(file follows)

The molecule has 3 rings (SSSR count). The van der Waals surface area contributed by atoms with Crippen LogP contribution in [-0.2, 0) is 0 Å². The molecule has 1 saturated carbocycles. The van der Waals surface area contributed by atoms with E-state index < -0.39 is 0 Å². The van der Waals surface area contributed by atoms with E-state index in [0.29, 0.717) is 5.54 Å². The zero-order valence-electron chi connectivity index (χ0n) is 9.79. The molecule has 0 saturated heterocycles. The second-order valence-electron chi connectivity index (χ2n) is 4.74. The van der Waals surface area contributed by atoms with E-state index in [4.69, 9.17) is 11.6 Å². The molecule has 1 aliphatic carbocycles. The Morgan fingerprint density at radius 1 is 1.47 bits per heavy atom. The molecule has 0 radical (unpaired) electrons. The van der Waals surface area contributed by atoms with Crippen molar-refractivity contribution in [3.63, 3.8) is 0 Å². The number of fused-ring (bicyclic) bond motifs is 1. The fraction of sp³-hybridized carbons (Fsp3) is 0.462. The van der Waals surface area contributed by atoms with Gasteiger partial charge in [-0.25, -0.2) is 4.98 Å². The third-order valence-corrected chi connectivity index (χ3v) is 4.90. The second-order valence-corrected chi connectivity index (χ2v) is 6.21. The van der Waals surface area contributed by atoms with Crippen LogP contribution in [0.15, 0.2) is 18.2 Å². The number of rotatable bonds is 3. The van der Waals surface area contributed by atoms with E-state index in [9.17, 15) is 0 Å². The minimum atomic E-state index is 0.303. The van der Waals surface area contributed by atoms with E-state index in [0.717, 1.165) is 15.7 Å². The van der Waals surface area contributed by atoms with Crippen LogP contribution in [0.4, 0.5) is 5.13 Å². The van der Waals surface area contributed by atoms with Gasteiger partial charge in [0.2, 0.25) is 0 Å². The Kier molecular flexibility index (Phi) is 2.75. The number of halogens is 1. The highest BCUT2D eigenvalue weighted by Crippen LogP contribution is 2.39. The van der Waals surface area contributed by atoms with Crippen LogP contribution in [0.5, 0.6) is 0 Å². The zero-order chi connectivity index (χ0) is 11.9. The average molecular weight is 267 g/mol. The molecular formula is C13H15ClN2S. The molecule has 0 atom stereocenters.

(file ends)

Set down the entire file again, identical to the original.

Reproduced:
The molecule has 3 rings (SSSR count). The van der Waals surface area contributed by atoms with Crippen LogP contribution in [-0.2, 0) is 0 Å². The molecule has 1 saturated carbocycles. The van der Waals surface area contributed by atoms with E-state index < -0.39 is 0 Å². The van der Waals surface area contributed by atoms with E-state index in [0.29, 0.717) is 5.54 Å². The zero-order valence-electron chi connectivity index (χ0n) is 9.79. The molecule has 0 saturated heterocycles. The second-order valence-electron chi connectivity index (χ2n) is 4.74. The van der Waals surface area contributed by atoms with E-state index in [4.69, 9.17) is 11.6 Å². The molecule has 1 aliphatic carbocycles. The Morgan fingerprint density at radius 1 is 1.47 bits per heavy atom. The molecule has 0 radical (unpaired) electrons. The van der Waals surface area contributed by atoms with Crippen molar-refractivity contribution in [3.63, 3.8) is 0 Å². The number of fused-ring (bicyclic) bond motifs is 1. The fraction of sp³-hybridized carbons (Fsp3) is 0.462. The van der Waals surface area contributed by atoms with Gasteiger partial charge in [-0.25, -0.2) is 4.98 Å². The third-order valence-corrected chi connectivity index (χ3v) is 4.90. The second-order valence-corrected chi connectivity index (χ2v) is 6.21. The van der Waals surface area contributed by atoms with Crippen LogP contribution in [0.15, 0.2) is 18.2 Å². The number of rotatable bonds is 3. The van der Waals surface area contributed by atoms with E-state index in [9.17, 15) is 0 Å². The minimum atomic E-state index is 0.303. The van der Waals surface area contributed by atoms with E-state index in [0.717, 1.165) is 15.7 Å². The van der Waals surface area contributed by atoms with Crippen LogP contribution in [0.4, 0.5) is 5.13 Å². The van der Waals surface area contributed by atoms with Gasteiger partial charge in [0.2, 0.25) is 0 Å². The Kier molecular flexibility index (Phi) is 2.75. The number of halogens is 1. The highest BCUT2D eigenvalue weighted by Crippen LogP contribution is 2.39. The van der Waals surface area contributed by atoms with Crippen LogP contribution in [0.5, 0.6) is 0 Å². The zero-order chi connectivity index (χ0) is 11.9. The average molecular weight is 267 g/mol. The molecular formula is C13H15ClN2S. The molecule has 0 atom stereocenters.